“I think we need to understand the necessity of it and the reality of it. I would argue that it doesn’t have to be a negative. We should be able to work with owners … to get any project to be the best we can get it to be.”

“I think there’s a fear surrounding affordable housing that doesn’t need to be there,” Rotini said. “And I think the fear stems from the fact that we need to look at the regulations. We’ve already started on the board with the proposal for the master planning … the fear needs to be taken away and the only way that is done is by having a better plan for what we’re going to do to make it happen as a town.”

Moving forward, Rotini would also like to see a formalized environmental impact statement. “I want that into a formalized methodology. I will put one up if I’m elected. … I don’t feel we get appropriate reviews and I want them.”

Adding to that, Tomasetti said the entire application process needs to be updated, including having applications come in online. This would benefit everyone, he said, including the public and commissioners.

Zoning changes

A common request of the commission is approving changes to the zoning regulations at the request of applicants whose projects don’t meet all the town’s requirements. Approval is strictly at the discretion of the commission.

Warren commented with an eye toward bringing in younger residents.

“I would think that implementing better and more efficient and helpful zoning, such as bringing someone in, say my age, into an apartment, feed them into the economy for a few years and then say I want to buy a house, but I don’t need a 5,000-square-foot house for me and my spouse, I just want a smaller house, so in certain areas it could be more appropriate to change it, for certain areas of the town that could be more helpful for a smaller house on smaller land and seam the process from younger 20s to later 20s to having children and putting them through Wilton schools and that way you lengthen the amount of time someone spends in Wilton, growing development over several generations at the same time,” she said.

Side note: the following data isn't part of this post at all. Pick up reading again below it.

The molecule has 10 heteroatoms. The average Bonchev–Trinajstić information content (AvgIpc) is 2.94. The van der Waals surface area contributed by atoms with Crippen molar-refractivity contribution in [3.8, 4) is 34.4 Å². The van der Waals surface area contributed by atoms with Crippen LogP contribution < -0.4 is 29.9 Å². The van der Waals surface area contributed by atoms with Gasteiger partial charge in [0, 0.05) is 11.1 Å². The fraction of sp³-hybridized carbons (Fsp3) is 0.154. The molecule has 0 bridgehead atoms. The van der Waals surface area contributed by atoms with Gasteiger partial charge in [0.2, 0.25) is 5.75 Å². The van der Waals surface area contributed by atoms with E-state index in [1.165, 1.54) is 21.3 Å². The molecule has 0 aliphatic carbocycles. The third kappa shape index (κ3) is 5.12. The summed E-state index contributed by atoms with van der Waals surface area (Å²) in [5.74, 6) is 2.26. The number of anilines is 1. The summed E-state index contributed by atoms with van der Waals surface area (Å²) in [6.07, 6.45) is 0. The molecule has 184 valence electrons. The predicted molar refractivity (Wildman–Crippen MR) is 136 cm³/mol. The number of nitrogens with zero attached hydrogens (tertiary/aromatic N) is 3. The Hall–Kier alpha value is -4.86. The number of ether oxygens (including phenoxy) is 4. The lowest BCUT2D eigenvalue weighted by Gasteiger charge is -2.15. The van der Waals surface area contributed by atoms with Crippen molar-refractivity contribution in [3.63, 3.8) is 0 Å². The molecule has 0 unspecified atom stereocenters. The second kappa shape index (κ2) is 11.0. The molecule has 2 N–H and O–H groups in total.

It all gets back to the master plan.

“The challenge will be developing a plan and adapting the zoning regulations to align with that plan,” Bittner said. “Planning and Zoning is a slow game so clear plans and guidelines are needed to constantly reference where you’re going over years.

“The flip side is that Planning and Zoning really just establishes a plan and a framework. It takes educating and selling that vision to property owners, prospective investors, and residents who will ultimately fulfill this vision. People looking to invest in the work outlined need a clear understanding of what’s desired, how their application will be reviewed, and they have to believe there will be buyers, tenants, or customers.”

Candidates

Rotini, who is an attorney with municipal experience running for a four-year term, said as an unaffiliated candidate she joined the Republican slate “because I think it is a good combination of qualified people.”

Tomasetti, who is running for a four-year term, is a licensed architect who also owns commercial property in town.

Murphy is also running for a four-year term. He owns commercial property in Greenwich and has dealt with planning and zoning issues in other towns.

Bittner designs luxury homes and also works as a project manager and studio director. He is running for a four-year term.

Warren is a paralegal for an attorney who handles lead paint and medical malpractice lawsuits. If elected to a two-year term, she says she would use her science background to look at applications from an environmental or public health standpoint.